This photograph is a portrait of Millie sitting at a table. She may have been still working as a parlour maid in Norwich at Strangers Hall, where her employer was Leonard Bolingbroke, the solicitor who gave the house to the City. Her hairstyle does not seem suitable for the nursing profession; it would not fit into the hat that was an essential part of a nurse’s uniform. However she was soon to abandon her work in service and begin her ascent to the very heights of the nursing profession.
This next picture comes from her time as a pupil nurse in South London. In spite of her still youthful appearance she was in her early thirties by then. As a relaxation from her arduous occupation as a nurse she is taking part in an amateur production of the Beggar’s Opera, with the lead female rôle of Polly Peachum. The Beggars Opera, first performed in 1728, had a phenomenal professional revival in London in 1920, with a run of nearly 1,500 performances. This photograph was taken at Christmas time in 1923, shortly after Aunt Millie had qualified as a midwife. She was living in Balham in the Wandsworth area, just south of the river.
Balham is well served by transport links, with both Underground and Overground stations. It was thus fairly easy for her to get on a train to visit her family in Norfolk. The postal service was cheap and efficient in those days, and you could send a postcard for as little as a ha’penny. There were nearly 500 of these ½d coins to a pound, and even if you posted your card late in the day it would arrive at its destination the next morning without fail. Would that this was still true.
Her place of work was St James’ Hospital in Balham where she had been enrolled as a pupil nurse in 1920. (The official title of the Infirmary was indeed St James’ with no final ‘s’, although the nearby street is correctly called St James’s.) It was a large hospital with over 600 beds, which had been opened in 1910 on the site of a former workhouse, and the building included accommodation for nurses. It finally closed after nearly eighty years in 1988. Millie moved to another hospital in 1926 and eventually progressed to working in Harley Street, the top location for medical advice in the country. There she became the favourite midwife of the highest echelons of society.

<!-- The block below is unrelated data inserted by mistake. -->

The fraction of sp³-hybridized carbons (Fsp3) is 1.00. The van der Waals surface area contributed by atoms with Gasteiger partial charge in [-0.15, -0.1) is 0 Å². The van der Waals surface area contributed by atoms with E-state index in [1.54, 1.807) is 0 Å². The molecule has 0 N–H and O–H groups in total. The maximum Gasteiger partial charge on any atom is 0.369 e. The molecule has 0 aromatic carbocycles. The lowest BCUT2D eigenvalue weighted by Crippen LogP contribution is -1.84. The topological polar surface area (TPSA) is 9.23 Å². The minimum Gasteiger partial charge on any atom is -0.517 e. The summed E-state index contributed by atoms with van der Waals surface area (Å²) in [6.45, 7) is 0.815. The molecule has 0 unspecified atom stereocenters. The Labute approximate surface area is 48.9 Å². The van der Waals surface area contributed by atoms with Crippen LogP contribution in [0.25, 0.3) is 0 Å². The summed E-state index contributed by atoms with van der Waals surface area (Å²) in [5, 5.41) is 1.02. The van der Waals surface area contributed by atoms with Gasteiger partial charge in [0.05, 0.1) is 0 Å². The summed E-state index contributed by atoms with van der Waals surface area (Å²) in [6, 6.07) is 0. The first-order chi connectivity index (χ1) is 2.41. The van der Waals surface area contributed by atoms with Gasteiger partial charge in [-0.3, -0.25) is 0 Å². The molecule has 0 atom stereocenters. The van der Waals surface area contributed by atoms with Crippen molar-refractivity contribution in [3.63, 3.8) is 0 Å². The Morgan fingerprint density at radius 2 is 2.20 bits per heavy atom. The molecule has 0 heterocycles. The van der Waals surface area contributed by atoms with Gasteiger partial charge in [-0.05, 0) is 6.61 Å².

The picture above shows Aunt Millie in her nurse’s uniform. Always rather short-sighted, she was still wearing rimless glasses, but by the 1930s she had changed to a heavy round black horn rimmed frame, a style that she wore for the rest of her life. Our first picture of her wearing these glasses was taken in 1936 in Trowse, where she had returned for a short break to spend some time with her father who was then in his late seventies. The two are shown here in his garden. She was already becoming well-regarded in her chosen career, and I think you can tell her father was immensely proud of her.
In 1953 Aunt Millie was employed by Timothy Colman at Bixley Manor, his home a short distance to the south of Norwich. He had recently retired as Lieutenant in the Royal Navy and was settling down to married life. This was an important appointment as Millicent was to look after his first-born child, a daughter called Sarah, cousin to the new Queen Elizabeth.
Millie took the opportunity of living near Norwich for a few months to visit family members in the vicinity. We went to Bixley Manor to see her from our home in Poringland, and although I was only four I remember clearly what she said to me; perhaps my family reminded me in later years. However I recall her appearance as that of a very old lady, but in fact she was a young looking sixty-something. She also journeyed into Norwich to see the Withams and the Berrys, her half sisters’ families and doubt other family members too; there were plenty of Masons living in the Lakenham area of the city. Unlike today, Council Houses with large gardens were being built in huge numbers after World War I, and the Masons took full advantage of this fact.
For the Christmas of the previous year she had sent out this studio portrait of herself to acquaintances and members of her family. She had made many friends through meeting the parents of new babies, and in spite of being a single woman I get the impression that her retirement in Kent was not a lonely one. She would have chosen this area to retire to because both her brothers who had remained in Norfolk had already passed away, while her two sisters Nellie and Bessie were both living in Kent at the time.
The final picture I have of Millie shows her in the summer of 1953 in the home of her half-sister Edith Berry (née Mason) in Pilling Park, Norwich.
THE BLOG FOR the STORY OF THE MASON FAMILY